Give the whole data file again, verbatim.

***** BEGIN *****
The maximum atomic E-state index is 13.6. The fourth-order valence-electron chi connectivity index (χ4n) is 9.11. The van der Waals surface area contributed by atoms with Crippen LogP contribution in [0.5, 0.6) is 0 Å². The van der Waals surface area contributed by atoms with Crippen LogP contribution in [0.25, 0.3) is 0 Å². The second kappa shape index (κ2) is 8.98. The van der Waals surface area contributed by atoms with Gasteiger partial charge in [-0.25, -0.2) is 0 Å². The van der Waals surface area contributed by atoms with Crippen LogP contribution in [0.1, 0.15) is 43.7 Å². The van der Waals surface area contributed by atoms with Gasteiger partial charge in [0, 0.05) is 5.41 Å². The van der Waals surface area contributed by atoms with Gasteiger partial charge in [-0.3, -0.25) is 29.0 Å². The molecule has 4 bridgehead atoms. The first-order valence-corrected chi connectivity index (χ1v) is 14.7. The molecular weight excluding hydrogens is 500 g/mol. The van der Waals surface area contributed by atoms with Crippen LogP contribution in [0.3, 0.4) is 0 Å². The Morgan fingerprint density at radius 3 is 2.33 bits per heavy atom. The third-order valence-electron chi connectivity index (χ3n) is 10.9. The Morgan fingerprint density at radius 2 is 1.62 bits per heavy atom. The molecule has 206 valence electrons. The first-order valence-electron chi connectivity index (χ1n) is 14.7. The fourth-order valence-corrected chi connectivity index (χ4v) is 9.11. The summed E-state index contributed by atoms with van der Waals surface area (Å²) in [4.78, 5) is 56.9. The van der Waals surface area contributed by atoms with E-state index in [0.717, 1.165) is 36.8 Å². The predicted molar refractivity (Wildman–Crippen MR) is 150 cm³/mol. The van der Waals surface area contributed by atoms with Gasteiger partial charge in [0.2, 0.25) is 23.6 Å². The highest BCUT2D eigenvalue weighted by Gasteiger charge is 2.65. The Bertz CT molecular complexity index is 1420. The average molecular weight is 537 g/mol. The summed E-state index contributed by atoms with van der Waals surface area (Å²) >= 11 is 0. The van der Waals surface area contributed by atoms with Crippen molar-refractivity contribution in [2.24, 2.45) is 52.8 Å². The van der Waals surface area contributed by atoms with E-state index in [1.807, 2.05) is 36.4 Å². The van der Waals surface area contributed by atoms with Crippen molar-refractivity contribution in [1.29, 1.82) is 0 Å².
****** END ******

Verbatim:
The maximum atomic E-state index is 13.6. The fourth-order valence-electron chi connectivity index (χ4n) is 9.11. The van der Waals surface area contributed by atoms with Crippen LogP contribution in [0.5, 0.6) is 0 Å². The van der Waals surface area contributed by atoms with Crippen LogP contribution in [0.25, 0.3) is 0 Å². The second kappa shape index (κ2) is 8.98. The van der Waals surface area contributed by atoms with Gasteiger partial charge in [-0.25, -0.2) is 0 Å². The van der Waals surface area contributed by atoms with Crippen LogP contribution in [0.1, 0.15) is 43.7 Å². The van der Waals surface area contributed by atoms with Gasteiger partial charge in [0, 0.05) is 5.41 Å². The van der Waals surface area contributed by atoms with Gasteiger partial charge in [-0.3, -0.25) is 29.0 Å². The molecule has 4 bridgehead atoms. The first-order valence-corrected chi connectivity index (χ1v) is 14.7. The molecular weight excluding hydrogens is 500 g/mol. The van der Waals surface area contributed by atoms with Crippen LogP contribution in [0.3, 0.4) is 0 Å². The Morgan fingerprint density at radius 3 is 2.33 bits per heavy atom. The third-order valence-electron chi connectivity index (χ3n) is 10.9. The Morgan fingerprint density at radius 2 is 1.62 bits per heavy atom. The molecule has 206 valence electrons. The first-order valence-electron chi connectivity index (χ1n) is 14.7. The fourth-order valence-corrected chi connectivity index (χ4v) is 9.11. The summed E-state index contributed by atoms with van der Waals surface area (Å²) in [4.78, 5) is 56.9. The van der Waals surface area contributed by atoms with E-state index in [0.717, 1.165) is 36.8 Å². The predicted molar refractivity (Wildman–Crippen MR) is 150 cm³/mol. The van der Waals surface area contributed by atoms with Gasteiger partial charge in [0.2, 0.25) is 23.6 Å². The highest BCUT2D eigenvalue weighted by Gasteiger charge is 2.65. The Bertz CT molecular complexity index is 1420. The average molecular weight is 537 g/mol. The summed E-state index contributed by atoms with van der Waals surface area (Å²) >= 11 is 0. The van der Waals surface area contributed by atoms with Crippen molar-refractivity contribution in [2.24, 2.45) is 52.8 Å². The van der Waals surface area contributed by atoms with E-state index in [1.807, 2.05) is 36.4 Å². The van der Waals surface area contributed by atoms with Crippen molar-refractivity contribution in [1.29, 1.82) is 0 Å².